The switch will be flicked to off; the active monitoring of CCTV in the central and west of Cornwall will stop on the 1st of April. These cameras will now just remain static, filming away without a care in the world. In other words being as much use as a chocolate fireguard.
The reasons being Cornwall Council cannot afford to fund the full operation, the local Town Council’s refusing to stump up more money to make up the shortfall and the Police unwilling to put their hands in their pockets and help fund these systems. Hence the situation we are now in.
The question is now who be blamed for any increase in crime? My answer would be all 3; because something could have been worked out if everyone had paused and stepped back one step. I have made it perfectly clear in previous blogs on this topic that I was amazed that the Police did not contribute more. Sure, they offer the space for the monitoring equipment to live and operate, but apart from that they offer no other money.
The towns that have had the benefit of these systems for many years have also to realise that things cost. In the east of the County (or Duchy for the purists) the towns that have CCTV have paid for their operation for many years out of the Town Council precept. They have rightly said why we have to pay for this, when others get it for almost free. Maybe the towns who had received this almost free service could have said ok, we understand the budget pressure and we are willing to pay more, but not that much.
Cornwall Council has also had to take the blame. They should not have demanded such a large increase and in a lot of cases after many Town Council’s had already set their precepts for the following year. This means theses Town Council would not even have had the budgets to stump up more cash. And the Police, instead of saying No outright, could have had the foresight to realise they were the ones who are going to take on the extra burden if crime does increase.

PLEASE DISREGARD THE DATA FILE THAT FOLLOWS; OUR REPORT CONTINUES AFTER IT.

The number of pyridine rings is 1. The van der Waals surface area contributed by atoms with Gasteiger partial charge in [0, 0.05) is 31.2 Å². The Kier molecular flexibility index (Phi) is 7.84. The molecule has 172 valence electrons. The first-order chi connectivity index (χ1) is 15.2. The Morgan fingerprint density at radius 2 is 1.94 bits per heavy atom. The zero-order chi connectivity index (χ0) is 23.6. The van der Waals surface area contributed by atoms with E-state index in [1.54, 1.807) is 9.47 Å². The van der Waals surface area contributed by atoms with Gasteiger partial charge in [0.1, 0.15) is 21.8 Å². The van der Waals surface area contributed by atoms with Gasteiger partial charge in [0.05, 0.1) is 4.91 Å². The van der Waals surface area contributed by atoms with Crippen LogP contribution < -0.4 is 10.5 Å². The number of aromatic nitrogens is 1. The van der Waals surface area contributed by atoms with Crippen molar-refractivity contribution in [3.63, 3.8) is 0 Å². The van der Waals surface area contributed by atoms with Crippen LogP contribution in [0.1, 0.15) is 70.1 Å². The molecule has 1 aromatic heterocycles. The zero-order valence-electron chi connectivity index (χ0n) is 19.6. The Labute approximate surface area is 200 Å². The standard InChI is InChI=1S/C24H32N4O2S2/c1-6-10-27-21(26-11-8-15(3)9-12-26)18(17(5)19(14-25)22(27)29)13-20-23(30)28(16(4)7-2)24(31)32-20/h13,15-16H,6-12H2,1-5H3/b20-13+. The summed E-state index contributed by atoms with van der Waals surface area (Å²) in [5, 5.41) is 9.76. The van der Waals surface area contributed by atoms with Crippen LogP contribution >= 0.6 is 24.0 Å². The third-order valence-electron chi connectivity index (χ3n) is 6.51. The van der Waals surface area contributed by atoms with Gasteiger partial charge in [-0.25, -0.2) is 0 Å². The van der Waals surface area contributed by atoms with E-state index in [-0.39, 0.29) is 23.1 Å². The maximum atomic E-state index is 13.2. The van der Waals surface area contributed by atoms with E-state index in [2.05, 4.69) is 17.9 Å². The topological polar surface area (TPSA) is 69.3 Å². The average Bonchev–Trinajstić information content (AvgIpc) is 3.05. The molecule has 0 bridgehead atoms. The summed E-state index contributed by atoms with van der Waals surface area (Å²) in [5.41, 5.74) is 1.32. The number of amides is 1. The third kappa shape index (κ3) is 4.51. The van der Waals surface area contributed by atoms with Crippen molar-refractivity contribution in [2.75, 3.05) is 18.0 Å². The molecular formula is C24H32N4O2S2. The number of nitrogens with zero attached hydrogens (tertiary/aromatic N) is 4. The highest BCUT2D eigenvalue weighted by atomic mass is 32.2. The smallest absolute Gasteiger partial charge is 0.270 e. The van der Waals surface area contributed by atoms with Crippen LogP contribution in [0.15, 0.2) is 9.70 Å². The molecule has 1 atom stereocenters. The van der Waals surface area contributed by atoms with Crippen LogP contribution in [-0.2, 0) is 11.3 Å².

In the independent report undertaken by Cornwall Council it pointed out in black and white that the reduction in the CCTV system would be the equivalent of losing or having to find and additional 36 officers. That could cost the Police Authority roughly £1m per year in extra wages, which of course does not include all the other associated costs in recruitment and training.
At the end of the day everyone is going to be a loser on this subject. The public whilst not always liked being filmed the moment they left their house and though out the day understood the need for CCTV. Statistics that the Police and Local Authorities love will see these figure change for the worse and will then have to spin and blame others as to who is at fault. Worse still, it now gives those criminals the green light to do as they like because there is now even a lesser chance of being caught or deterred from carrying out a crime.